1 Introduction: Why Be A Science Communicator?  
2 In the Elevator or the Hallway: Talking Informally About Science Come to class prepared to speak informally and briefly (maximum 2 minutes) about a topic in science, technology, or engineering that interests you. Assume your audience is intelligent but knows little or nothing about the subject.
3 Workshop: Talking Science Reflect on the feedback and discussion on Monday to refine your informal chat on a topic in science that interests you.
4 Workshop: Talking Science (cont.)  
5 What Does It Mean to Write About Science for the Public? The readings for this session are two different accounts on the discovery of the structure of DNA. When reading them, take into account the discussion we will have comparing and contrasting both what they say and their ways of saying it.

Rivers of Ice: Vanishing Glaciers in the Greater Himalaya

Guest speaker: David Breashears, director of Glacierworks

Find out all you can about David Breashears, President of Glacierworks Inc. Your starting point is:
7 Telling a Tale, Painting a Picture: Writing About Science Using Special Techniques Come to class with a first draft of a one-page description of a phenomenon in science for a public audience, a one-page essay on a topic related to science, or a one-page letter to the editor responding to a recent op-ed on a topic in science or technology.
8 Workshop: Writing Science Revise your one-page written piece to include the elements you learned about on Monday.
9 Workshop: Writing Science (cont.)

Come to class with a draft op-ed on a current issue in science of no more than 700 words. Potential topics include:

  • Justify the research budget for the NIH in response to objections from politicians and members of the public who wonder why the investments to date have not yielded a cure for cancer.
  • Explain why we should or should not act on carbon dioxide emissions if scientists are uncertain how the future will look under climate change.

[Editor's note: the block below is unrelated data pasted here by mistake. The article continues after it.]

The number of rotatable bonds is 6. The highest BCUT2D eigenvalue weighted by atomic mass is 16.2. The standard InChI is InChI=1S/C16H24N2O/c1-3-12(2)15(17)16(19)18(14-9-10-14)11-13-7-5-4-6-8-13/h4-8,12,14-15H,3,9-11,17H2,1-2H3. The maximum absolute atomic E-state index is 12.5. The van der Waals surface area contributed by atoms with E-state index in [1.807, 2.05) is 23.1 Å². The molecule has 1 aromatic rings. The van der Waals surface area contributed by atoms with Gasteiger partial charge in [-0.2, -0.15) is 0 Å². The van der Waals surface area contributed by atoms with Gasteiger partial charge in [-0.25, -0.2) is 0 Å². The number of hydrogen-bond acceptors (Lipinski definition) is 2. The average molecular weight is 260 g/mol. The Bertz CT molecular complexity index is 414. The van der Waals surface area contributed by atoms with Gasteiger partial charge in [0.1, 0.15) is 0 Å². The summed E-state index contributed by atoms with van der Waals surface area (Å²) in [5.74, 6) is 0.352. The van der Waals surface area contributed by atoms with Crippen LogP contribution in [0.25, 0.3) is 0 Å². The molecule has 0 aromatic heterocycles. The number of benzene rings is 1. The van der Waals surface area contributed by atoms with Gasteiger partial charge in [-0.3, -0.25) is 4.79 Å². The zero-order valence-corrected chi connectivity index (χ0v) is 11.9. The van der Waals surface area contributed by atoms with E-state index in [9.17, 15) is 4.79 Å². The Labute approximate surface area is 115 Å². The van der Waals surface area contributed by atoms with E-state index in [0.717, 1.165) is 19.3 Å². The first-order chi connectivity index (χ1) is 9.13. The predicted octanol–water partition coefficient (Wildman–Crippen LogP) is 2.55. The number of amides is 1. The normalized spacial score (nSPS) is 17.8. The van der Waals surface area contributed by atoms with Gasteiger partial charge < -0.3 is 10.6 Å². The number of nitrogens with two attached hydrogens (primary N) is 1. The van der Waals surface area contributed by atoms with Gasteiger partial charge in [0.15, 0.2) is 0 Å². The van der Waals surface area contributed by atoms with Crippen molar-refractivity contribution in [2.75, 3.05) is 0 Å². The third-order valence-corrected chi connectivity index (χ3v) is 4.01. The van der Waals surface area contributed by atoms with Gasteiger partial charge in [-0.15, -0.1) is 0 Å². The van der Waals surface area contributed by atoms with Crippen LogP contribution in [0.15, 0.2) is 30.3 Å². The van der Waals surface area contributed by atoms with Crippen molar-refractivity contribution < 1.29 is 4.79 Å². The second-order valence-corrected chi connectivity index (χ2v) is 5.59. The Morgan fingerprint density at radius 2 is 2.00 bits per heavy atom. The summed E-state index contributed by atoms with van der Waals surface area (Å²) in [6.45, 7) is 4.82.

• Explain why we should allow or disallow greater use of genetically-modified crops in US agriculture.
  • Describe what you envision as a viable future for NASA's space program that would inspire the next generation of scientists and engineers.
10 Exhibiting "Unfinished" Science  
11 Critiquing Science on Display (reviews of exhibits) Please tour the public galleries on display in the lobbies of the Broad Institute and the Koch Institute, which face one another across Main Street on the MIT campus. Then write brief notes (2–3 pages) that critically compare and contrast the approaches to exhibiting science of these two galleries.
12 Put Me Through to Washington: Communicating Science to Policymakers Revise your op-ed on a current topic to turn in today
13 Workshop: Projects  
14 Guest Speaker: David Goldston

Find information online about our guest speaker, David Goldston, online. Make sure you find out about his former work for Congress (as Staff Director of the House Committee on Science), and his current work at the National Resources Defense Council. Begin here:

Come with at least 3 questions for David about communicating science for policy.

15 Science in the Blogosphere Identify a science blog of your choice from the Discover Magazine "stable" of blogs available at:, follow it for at least three days during the week preceding this class, and write a short critical review of it. What is the blog trying to do, and how well is it doing it? Come to class prepared to give a short (2 minute) review of your chosen blog.

Seeing is Believing: Visualizing Science for Communication

Guest Speaker: Jonathan Corum, science graphics editor at the New York Times

View the following visualizations before class, and reflect on what you think are effective elements of using visualization to communicate science. Jot down your ideas for class.

17 Workshop: Projects  
18 From Cancer Cells to String Theory: Communicating Complex Material After completing the readings for this session, please write what you think did and did not work about the communication used.